The government continued to arrest and harass teachers’ rights activists from the Teachers Association of Iran and related unions. In November HRW reported on the government’s mounting crackdown against teachers participating in peaceful protests. HRW noted that the Telegram channel of the Council for Coordination among Teachers Unions reported the arrest of at least 12 teachers and the interrogation of 30 more. CHRI reported that IRGC agents arrested and beat teacher and trade union activist Mohammad Habibi in front of his students at Andisheh Technical High School in Shahriar in March. Habibi was sentenced to 10 and one-half years in prison. According to a CHRI report, Mahmoud Beheshti-Langroudi, the former spokesman for the Iranian Teachers’ Trade Association (ITTA), was incarcerated in Evin Prison in 2017 to begin serving a 14-year combined sentence for charges associated with his peaceful defense of labor rights. CHRI reported in July that Beheshti-Langroudi had commenced another hunger strike protesting his unjust sentence, the judiciary’s refusal to review his case, and the mistreatment of political prisoners.
According to reports from international media and human rights organizations, truck drivers launched nationwide strikes over low and unpaid wages throughout the year. HRANA reported that the government arrested at least 261 drivers in 19 provinces following a round of protests in September and October. The drivers were threatened with heavy sentences, and Attorney General Mohammad Jaafar Montazeri issued a public statement suggesting that those who initiated the protest should be subject to the death penalty. In October the International Transport Workers’ Federation expressed concern over the government’s harsh crackdown on labor action by truckers across the country, including the threat of the death penalty against organizers.
Esmail Abdi, a mathematics teacher and former secretary general of ITTA, continued serving a six-year prison sentence for labor rights activism. He was arrested in 2015 and convicted in 2016 for “propaganda against the state” and “collusion against national security.” CHRI reported in April that Abdi had written a letter from Evin Prison criticizing the judiciary’s “arbitrary and illegal rulings” and “widespread violations of the rights of teachers and workers in Iran.” He decried the “criminalization of trade unions” and demanded a public trial that he had thus far been denied.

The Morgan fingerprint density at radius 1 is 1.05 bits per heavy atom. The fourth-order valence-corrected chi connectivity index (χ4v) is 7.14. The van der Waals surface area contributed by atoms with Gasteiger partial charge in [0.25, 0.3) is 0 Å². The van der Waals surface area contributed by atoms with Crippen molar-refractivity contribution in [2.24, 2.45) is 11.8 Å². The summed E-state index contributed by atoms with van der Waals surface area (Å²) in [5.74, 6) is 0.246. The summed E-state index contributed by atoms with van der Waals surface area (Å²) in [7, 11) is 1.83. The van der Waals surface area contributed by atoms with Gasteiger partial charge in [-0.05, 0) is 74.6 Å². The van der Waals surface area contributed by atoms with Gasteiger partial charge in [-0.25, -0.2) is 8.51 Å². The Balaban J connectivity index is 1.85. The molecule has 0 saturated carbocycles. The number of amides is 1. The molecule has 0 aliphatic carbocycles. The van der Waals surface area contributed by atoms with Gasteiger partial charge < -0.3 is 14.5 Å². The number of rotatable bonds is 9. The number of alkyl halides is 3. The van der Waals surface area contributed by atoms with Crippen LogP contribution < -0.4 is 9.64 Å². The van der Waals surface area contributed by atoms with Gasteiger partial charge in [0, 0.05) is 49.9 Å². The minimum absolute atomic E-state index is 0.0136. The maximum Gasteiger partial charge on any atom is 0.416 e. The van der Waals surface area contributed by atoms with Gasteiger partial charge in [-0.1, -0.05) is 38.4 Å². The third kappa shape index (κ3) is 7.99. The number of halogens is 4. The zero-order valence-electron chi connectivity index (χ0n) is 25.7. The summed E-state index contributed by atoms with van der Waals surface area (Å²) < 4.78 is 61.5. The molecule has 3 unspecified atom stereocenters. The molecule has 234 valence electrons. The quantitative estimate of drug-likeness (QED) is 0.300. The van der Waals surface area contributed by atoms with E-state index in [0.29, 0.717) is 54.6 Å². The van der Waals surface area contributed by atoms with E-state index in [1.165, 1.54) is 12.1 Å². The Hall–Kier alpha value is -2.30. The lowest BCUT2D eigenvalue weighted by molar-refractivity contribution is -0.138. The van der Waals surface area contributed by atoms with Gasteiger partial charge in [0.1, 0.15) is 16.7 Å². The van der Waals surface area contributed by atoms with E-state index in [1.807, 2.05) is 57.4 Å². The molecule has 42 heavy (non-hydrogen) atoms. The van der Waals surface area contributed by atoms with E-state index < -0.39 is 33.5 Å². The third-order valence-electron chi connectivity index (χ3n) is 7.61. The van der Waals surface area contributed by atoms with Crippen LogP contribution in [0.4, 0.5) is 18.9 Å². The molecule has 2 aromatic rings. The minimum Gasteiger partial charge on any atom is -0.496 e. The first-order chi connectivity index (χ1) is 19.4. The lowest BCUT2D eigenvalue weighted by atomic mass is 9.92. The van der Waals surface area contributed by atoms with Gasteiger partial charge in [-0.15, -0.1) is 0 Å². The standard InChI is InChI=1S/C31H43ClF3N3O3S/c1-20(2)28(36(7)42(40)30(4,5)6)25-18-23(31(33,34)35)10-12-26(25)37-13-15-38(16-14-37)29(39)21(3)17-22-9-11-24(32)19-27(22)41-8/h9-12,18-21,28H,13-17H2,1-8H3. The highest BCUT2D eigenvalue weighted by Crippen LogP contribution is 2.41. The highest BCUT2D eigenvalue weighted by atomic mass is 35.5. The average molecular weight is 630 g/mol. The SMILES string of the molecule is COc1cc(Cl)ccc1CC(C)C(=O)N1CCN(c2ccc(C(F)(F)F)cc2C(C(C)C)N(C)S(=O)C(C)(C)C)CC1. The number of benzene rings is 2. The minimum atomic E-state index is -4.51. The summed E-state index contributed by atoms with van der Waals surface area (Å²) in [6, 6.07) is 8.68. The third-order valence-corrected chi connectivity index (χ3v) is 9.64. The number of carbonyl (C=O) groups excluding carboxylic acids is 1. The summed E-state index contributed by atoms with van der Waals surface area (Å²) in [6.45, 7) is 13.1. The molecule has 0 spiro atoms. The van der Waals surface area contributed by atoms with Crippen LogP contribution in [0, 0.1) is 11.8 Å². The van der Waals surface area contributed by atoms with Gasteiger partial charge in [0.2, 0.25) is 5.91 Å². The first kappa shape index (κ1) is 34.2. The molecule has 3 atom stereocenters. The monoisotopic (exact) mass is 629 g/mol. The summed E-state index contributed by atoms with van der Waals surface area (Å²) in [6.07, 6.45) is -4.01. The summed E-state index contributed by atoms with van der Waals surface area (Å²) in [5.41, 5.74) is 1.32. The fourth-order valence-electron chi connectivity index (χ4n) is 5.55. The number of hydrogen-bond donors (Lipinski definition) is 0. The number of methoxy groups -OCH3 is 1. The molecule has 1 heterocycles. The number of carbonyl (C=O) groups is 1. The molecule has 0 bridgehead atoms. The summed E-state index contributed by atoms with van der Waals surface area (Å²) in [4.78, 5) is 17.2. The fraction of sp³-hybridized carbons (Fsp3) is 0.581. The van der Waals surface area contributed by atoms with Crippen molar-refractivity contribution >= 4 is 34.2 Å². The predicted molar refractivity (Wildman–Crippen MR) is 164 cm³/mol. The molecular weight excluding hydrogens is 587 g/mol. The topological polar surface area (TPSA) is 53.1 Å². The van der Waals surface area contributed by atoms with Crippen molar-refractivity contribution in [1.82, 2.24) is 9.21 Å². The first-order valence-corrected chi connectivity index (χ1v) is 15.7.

The law prohibits all forms of forced or compulsory labor, but the government did not effectively enforce the law and made no significant effort to address forced labor during the year. Conditions indicative of forced labor sometimes occurred in the construction, domestic labor, and agricultural sectors, primarily among adult Afghan men. Family members and others forced children to work.
Also see the Department of State’s Trafficking in Persons Report at www.state.gov/j/tip/rls/tiprpt/.
The law prohibits employment of minors younger than age 15 and places restrictions on employment of minors younger than 18, such as prohibiting hard labor or night work. The law does not apply to domestic labor and permits children to work in agriculture and some small businesses from the age of 12. The government did not adequately monitor or enforce laws pertaining to child labor, and child labor remained a serious problem.
In its 2016 concluding observations, the UN Committee on the Rights of the Child cited a 2003 law that exempts workshops with fewer than 10 employees from labor regulations as increasing the risks of economic exploitation of children. It also noted serious concerns with the large number of children employed under hazardous conditions, such as in garbage collection, brick kilns, and industrial workshops, without protective clothing and for very low pay.
There were reportedly significant numbers of children, especially of Afghan descent, who worked as street vendors in major urban areas. According to official estimates, there were 60,000 homeless children, although many children’s rights organizations estimated up to 200,000 homeless children. The Committee on the Rights of the Child reported that street children in particular were subjected to various forms of economic exploitation, including sexual abuse and exploitation by the public and police officers. Child labor also was used in the production of carpets and bricks. Children worked as beggars, and there were reports that criminals forced some children into begging rings. Reza Ghadimi, the managing director of the Tehran Social Services Organization, was quoted by ISNA saying that, according to a survey of 400 child laborers, 90 percent were “molested.”